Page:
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Access Type

Open Access Thesis

Document Type


Degree Program

Environmental Conservation

Degree Type

Master of Science (M.S.)

Year Degree Awarded


Month Degree Awarded



Mindfulness is defined as the ‘awareness that arises through paying attention to the present moment, on purpose, non-judgmentally’. Despite ample empirical evidence of its efficacy in inducing positive behavior change, almost no work has investigated the viability of using mindfulness-based interventions (MBIs) to promote pro-environmental behavior. Some recent studies have demonstrated consistent correlational relationships between mindfulness levels and pro-environmental attitudes (e.g., connectedness to nature), intentions, and some pro-environmental behaviors (e.g., recycling, “green” purchasing decisions), but no past work has explicitly examined mindfulness in the context of energy saving behaviors. Results from both quantitative and qualitative research conducted as part of this project add to existing evidence of a link between engagement in mindfulness practices and pro-environmental engagement, including, but not limited to, household energy use behaviors. Results from a couple of quantitative studies that were a part of this project show that dispositional facets Observe and Non-React were significant predictors of self-reported household energy behaviors, along with frequent engagement with mindfulness practices such as meditation, yoga, and breathing exercises.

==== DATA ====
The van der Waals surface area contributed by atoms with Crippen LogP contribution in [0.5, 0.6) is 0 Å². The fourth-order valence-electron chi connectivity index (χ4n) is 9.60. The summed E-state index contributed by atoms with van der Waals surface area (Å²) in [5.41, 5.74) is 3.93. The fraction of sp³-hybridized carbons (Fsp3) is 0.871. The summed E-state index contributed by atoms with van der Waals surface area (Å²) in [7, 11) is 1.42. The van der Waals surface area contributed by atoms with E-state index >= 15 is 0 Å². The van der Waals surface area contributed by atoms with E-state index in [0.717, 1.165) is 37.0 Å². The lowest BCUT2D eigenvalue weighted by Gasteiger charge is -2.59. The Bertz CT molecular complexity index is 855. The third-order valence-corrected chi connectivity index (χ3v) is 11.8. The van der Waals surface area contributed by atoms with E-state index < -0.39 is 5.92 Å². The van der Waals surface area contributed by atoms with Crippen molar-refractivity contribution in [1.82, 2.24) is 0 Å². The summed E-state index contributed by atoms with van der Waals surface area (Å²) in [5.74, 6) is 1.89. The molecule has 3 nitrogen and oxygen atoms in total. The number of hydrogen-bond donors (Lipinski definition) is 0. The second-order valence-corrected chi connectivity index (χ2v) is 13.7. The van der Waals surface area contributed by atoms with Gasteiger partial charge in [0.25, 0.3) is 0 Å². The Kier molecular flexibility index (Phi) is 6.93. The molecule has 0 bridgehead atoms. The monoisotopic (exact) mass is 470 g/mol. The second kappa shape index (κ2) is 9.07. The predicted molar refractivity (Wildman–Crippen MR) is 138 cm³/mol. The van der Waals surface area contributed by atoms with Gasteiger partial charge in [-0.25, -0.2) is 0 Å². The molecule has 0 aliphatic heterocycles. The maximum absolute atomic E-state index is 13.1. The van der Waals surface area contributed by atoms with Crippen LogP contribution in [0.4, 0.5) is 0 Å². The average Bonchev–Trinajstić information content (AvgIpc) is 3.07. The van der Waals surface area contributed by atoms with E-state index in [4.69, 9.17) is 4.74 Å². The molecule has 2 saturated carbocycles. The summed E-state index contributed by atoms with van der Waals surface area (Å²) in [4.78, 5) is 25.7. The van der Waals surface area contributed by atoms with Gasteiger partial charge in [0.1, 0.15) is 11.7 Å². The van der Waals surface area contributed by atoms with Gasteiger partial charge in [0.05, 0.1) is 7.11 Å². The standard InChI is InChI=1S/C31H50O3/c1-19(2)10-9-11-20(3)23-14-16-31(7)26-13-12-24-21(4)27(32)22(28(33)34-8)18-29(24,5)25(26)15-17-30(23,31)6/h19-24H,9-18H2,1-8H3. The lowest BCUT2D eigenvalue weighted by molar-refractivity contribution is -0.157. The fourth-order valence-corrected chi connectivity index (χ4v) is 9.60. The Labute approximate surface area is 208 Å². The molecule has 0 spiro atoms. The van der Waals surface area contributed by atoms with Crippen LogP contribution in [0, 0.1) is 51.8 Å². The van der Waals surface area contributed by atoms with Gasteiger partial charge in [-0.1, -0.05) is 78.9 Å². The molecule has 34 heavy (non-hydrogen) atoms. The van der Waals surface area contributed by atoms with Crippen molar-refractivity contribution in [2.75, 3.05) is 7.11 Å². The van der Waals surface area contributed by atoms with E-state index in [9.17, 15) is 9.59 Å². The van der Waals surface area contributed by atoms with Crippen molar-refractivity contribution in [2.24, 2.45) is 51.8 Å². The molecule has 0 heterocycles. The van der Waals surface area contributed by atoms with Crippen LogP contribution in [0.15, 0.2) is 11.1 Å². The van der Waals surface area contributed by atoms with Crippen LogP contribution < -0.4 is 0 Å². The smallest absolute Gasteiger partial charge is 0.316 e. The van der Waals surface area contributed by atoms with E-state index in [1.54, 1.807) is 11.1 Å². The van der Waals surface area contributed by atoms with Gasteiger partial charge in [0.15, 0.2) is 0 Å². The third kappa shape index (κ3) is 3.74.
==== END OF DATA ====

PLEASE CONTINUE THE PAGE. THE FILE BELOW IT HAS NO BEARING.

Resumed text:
The results from the qualitative study present mindfulness to be a complex, multidimensional concept that is understood and experienced differently by different people. Unlike usually value-neutral academic and corporate conceptualizations, long-term practitioners who engage with the concept report their practice to have strong ethical dimensions. Engagement with mindfulness as a practice impacts practitioners' perceived connectedness to nature and supports their environmental behaviors. The study provides conceptual models that attempt to explain the relationship between mindfulness practice, connectedness to nature, and pro-environmental behaviors. Results from these studies suggest the possibility that mindfulness-based interventions could provide a novel approach to improving environmental behaviors though further research is needed to determine whether this is indeed the case. Implications and limitations of the study are discussed.


First Advisor

Ezra Markowitz

Second Advisor

Lena Fletcher